(149)

However, based on the information presented in recitals 21 to 23 and assessed in section 4.1.4, the Commission concluded that there is actual and potential competition from European companies in providing the yellow cake and that there is also potential competition on the conversion activity as well.

(150)

As regards the argument put forward by Romania that any divestment would jeopardise the viability of the restructuring plan, the Commission notes that in the Areva case (44), Areva divested its reactor business (New Areva NP) to the French energy incumbent EDF. This activity represented a third of Areva’s assets and generated more than 50 % of its turnover pre-restructuring (45). The Commission notes that Romania did not present any alternative plan including a divestment of any of CNU’s activities such as focussing CNU on the mining segment, while divesting its processing/refining activity on a going concern basis as a stand-alone business.

(151)

In view of the information portrayed in recitals 147 to 150 above, it appears that: (i) there is actual competition regarding the uranium extraction activity, (ii) further competition could potentially arise regarding the uranium processing-refining activity and (iii) Romania does not propose any structural compensatory measure for CNU. Consequently, the Commission concludes that the absence of structural compensatory measures does not satisfy the criteria of measures to limit the distortion of competition set out in points 76 and following of the R&R Guidelines.

4.4.   Final conclusion on compatibility of the restructuring aid with the internal market

(152)

As regards the rescue aid loan, in line with point 55(d) of the R&R Guidelines, Romania committed to submitting, within maximum six months from the date of the rescue aid decision or the disbursement of the first instalment (recital 42 of the rescue aid decision), either proof that the loan was reimbursed, or a valid restructuring plan, or a substantiated liquidation plan setting out the steps leading to the liquidation of CNU within a reasonable time frame, without further aid. Romania did not meet this commitment, since (i) the rescue loan has not been reimbursed and (ii) Romania was informed that the restructuring plan (submitted by Romania in June 2017 and amended with a latest version in April 2019) does not ensure a proper own contribution of CNU to the restructuring plan, nor a return for CNU to long term viability without further aid at the end of the restructuring period, nor appropriate compensatory measure.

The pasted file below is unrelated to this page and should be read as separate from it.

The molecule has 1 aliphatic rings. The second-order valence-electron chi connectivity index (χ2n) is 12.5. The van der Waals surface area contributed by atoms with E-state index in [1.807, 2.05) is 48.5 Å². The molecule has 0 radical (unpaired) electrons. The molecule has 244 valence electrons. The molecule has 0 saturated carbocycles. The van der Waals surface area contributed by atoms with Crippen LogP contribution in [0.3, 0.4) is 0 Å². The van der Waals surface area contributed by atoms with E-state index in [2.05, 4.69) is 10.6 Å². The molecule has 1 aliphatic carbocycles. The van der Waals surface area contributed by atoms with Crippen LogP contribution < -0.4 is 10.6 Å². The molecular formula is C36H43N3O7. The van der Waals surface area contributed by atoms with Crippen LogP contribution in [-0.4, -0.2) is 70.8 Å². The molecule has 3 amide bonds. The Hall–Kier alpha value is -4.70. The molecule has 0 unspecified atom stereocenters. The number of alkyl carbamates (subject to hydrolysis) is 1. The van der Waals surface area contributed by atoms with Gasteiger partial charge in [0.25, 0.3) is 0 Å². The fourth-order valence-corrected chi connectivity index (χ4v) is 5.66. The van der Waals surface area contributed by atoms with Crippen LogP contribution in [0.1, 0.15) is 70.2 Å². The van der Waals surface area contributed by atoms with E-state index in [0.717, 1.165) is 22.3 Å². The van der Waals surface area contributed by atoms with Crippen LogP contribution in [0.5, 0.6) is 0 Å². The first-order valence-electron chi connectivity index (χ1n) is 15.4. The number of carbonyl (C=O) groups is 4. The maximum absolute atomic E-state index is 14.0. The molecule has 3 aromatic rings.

(153)

From the above the Commission concludes that (i) the conversion (through debt write-off) of the prolonged rescue loan into restructuring aid for RON 60,4 million (EUR 12,7 million) and (ii) the three State grants totalling RON 117,9 million (EUR 24,9 million) to CNU are incompatible with the internal market.

5.   AREAS OF APPLICATION OF THE EURATOM TREATY

(154)

The Commission also takes in due account that CNU is active in the areas covered by the Euratom Treaty. The Euratom Treaty established the European Atomic Energy Community, specifying the necessary instruments and allocating responsibilities with a view to achieving objectives that include nuclear safety, energy independence and the diversity and security of energy supplies (46).

(155)

Article 52 of the Euratom Treaty established the Euratom Supply Agency (ESA) to ensure a regular and equitable supply of nuclear fuels to European users in line with the objectives of Art. 2(d). To perform this task, ESA applies a supply policy based on the principle of equal access of all users to ores and nuclear fuel and ESA has a right of option on materials produced in the Community and an exclusive right to conclude supply contracts for the supply of ores and nuclear fuels

(156)

Pursuant to Article 67 of the Euratom Treaty, ‘save where exceptions are provided for in this Treaty, prices shall be determined as a result of balancing supply against demand as provided for in Article 60; the national regulations of the Member States shall not contravene such provisions’. Under the simplified procedure, established by Article 5bis of the Regulation of the Supply Agency of the European Atomic Energy Community (47), ESA is exercising its right of option and its right to conclude contracts through a single trilateral contract between the producer, ESA and the user.

(157)